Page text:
• Post exposure management:
  • Local wound treatment
  • Vigorous cleansing of wound with soap water, detergent, ether, alcohol or aqueous sol. of Iodine.
  • Avoid wound suturing until and unless unevitable
  • Anti-tetanus injection
  • Analgesics & antibiotics symptomatically
slide13

Active immunization: Semple type( sheep brain suspension) – 2.5ml SC for cosecutive 14 days on anterior abdominal wall, followed by 2 boosters with 10 days interval & 3rd booster dose on 90th day

  • Intramuscular regimes: Essen schedule (5 doses)

On day 0, 3, 7, 14 & 28 or 30 plus RIG (only once as soon as possible)

  • Reduced or Alternate regime: (4 doses) 2-1-1 on day 0, 7 & 21
  • 2 doses on day 0 plus RIG
  • 3rd on day 7
  • 4th (last) on day 21
  • Previously immunized persons: Having adequate rabies antibody titre , if exposed again, require 2 doses of ant-rabies vaccine on days 0 & 7.
recommended standard protective rabies anitbody titre
Recommended Standard Protective Rabies anitbody titre
  • Recommended WHO rabies antibody titer is 0.5IU/ml,

25-30 days after 5th or last injection

  • Rabies antibody titer has no significance before initiation of treatment.
  • If the titer is below the required level, booster dosage should be administered.
  • The protection afforded lasts for 6 months from the completion of anti-rabies treatment.
  • For long term protection, 1st booster after one year & subsequent booster after 5 years.
method of administration
Method of Administration
  • Intramuscular injection into deltoid region or antero-lateral part of the thigh in small children.
  • Infiltrate half of the dosage of RIG in & around the wounds locally & remaining should be administered distant from the site of vaccine administration.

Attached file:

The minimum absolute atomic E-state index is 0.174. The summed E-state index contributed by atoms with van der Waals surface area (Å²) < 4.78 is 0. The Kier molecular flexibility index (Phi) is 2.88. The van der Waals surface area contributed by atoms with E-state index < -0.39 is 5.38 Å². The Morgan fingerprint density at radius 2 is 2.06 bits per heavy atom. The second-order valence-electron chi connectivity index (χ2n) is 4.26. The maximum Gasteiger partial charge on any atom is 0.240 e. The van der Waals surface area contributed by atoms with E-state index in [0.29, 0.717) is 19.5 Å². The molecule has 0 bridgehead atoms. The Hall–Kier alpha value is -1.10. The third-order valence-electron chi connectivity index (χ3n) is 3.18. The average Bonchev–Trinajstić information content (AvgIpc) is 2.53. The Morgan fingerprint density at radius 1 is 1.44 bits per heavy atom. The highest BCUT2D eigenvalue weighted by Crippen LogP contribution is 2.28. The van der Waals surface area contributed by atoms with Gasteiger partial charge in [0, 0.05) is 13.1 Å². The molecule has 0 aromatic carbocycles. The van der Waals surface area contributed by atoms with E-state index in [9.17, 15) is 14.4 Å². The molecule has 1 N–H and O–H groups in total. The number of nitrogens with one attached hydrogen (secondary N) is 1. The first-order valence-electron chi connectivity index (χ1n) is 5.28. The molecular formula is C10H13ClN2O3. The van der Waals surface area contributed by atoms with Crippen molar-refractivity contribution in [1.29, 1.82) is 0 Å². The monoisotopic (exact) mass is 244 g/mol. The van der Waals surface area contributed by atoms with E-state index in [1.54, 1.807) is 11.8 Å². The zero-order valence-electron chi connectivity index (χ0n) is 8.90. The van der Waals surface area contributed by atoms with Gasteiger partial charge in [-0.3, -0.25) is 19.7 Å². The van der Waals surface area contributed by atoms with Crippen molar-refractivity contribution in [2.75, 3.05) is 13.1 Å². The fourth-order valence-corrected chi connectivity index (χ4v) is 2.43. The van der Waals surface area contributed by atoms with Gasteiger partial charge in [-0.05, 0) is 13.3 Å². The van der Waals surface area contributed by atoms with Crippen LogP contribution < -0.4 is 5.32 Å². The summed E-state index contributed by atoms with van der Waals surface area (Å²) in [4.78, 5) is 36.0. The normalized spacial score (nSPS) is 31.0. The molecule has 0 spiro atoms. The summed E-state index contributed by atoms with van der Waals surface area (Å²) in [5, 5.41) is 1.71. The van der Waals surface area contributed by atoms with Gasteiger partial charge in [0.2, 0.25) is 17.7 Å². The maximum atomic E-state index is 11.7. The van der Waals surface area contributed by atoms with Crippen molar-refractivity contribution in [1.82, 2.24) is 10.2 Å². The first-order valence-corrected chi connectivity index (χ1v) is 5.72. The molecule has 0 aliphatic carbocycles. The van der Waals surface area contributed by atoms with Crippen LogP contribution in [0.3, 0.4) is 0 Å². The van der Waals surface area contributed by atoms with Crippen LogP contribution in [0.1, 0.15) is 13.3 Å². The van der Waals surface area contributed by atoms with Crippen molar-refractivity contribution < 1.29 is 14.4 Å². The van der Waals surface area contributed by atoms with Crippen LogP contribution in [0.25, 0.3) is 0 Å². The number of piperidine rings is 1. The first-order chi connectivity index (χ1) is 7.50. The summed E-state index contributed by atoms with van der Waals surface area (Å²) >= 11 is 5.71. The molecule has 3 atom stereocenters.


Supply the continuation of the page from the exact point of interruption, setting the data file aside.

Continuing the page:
• Never inject vaccine or sera into gluteal region because of dalayed absorption.
  • Use different syringes each time.
dosage
Dosage
  • Human Rabies Immune-globulin (HRIG) 20IU / kg body weight.
  • Equine Rabies Immune-globulin (ERIG) 40IU / kg body weight.
  • Dilute 2-3 folds with sterile saline solution if the calculated dosage of RIG is insufficient to infiltrate all wounds.
  • Skin testing should be performed with ERIG and if found to be positive, treatment should proceed but precautionary measures should be at hand & observe the patient for at least one hour after injection. A negative skin test must never reassure the physician that no anaphylactic reaction will occur.
slide18

Exposure to hare and rodent seldom, if ever, requires specific anti-rabies treatment.

  • If an apparently healthy dog or cat in or from a low risk area is placed under observation, it may be justified delaying the specific treatment.
  • This observation period applies only to dogs and cats.
anthrax
Anthrax
  • This is an acute bacterial infection of animal transmissible to man.
  • ANTHRAX / ANTHRACOSIS
  • Organism: Bacillus-Anthracis
  • Source: tissue, skin & hides, hair & wool of animals dying of anthrax.
  • Reservoir: farm animals / infected cattle, sheep, goats & horses.
  • Occurrence: wide spread in agricultural areas
mode of transmission
Mode of Transmission

According to Clinical form

1-Cutaneous anthrax or malignant pustule – contact of spores over skin of population at risk.

Sequence of events:

  • Small red indurate area
  • Later becomes edematous and soft
  • Lastly become hard, edematous & necrotic
  • Also characterized by lymphadenopathy, cellulitis & septicemia.
slide21

2- Inhalational anthrax or Wool sorter’s disease (W.S.D) or pulmonary anthrax

Occurs due to inhalation of infected material

3- Intestinal or ingestion material:

Ingestion of infected meat / other material.

Incubation period 1-7 days

slide22

Epidemiology

  • When : endemic
  • Where : agricultural / industrial area
  • Who : agriculturist, hide-workers, butchers, shepherds, wool factory workers, tanners in tannery factory, veterinarians, farm workers / farmers etc.
  • Diagnosis:
  • Shears from skin lesions (cutaneous anthrax)
  • Sputum examination – W.S.D
  • Blood by culture
preventive control measures
Preventive/Control Measures

1-Animals: Sick must be isolated and treated. Carcases 6feet buried or burnt.

  • Precaution: Never opened or bled

Vaccination with alum precipitated antigen of animals.

2-Factors:

  • Control of effluents
  • Trade-waste
  • Dust control / ventilation
slide24
3- At Community level:
  • Health education
  • Medical care of skin

4- Material :

Disinfection:

  • Hair – steaming
  • Wool – formaldehyde
  • Hides – bin chloride of formic acid /HCl
  • In epidemic – quarantine for 10 days.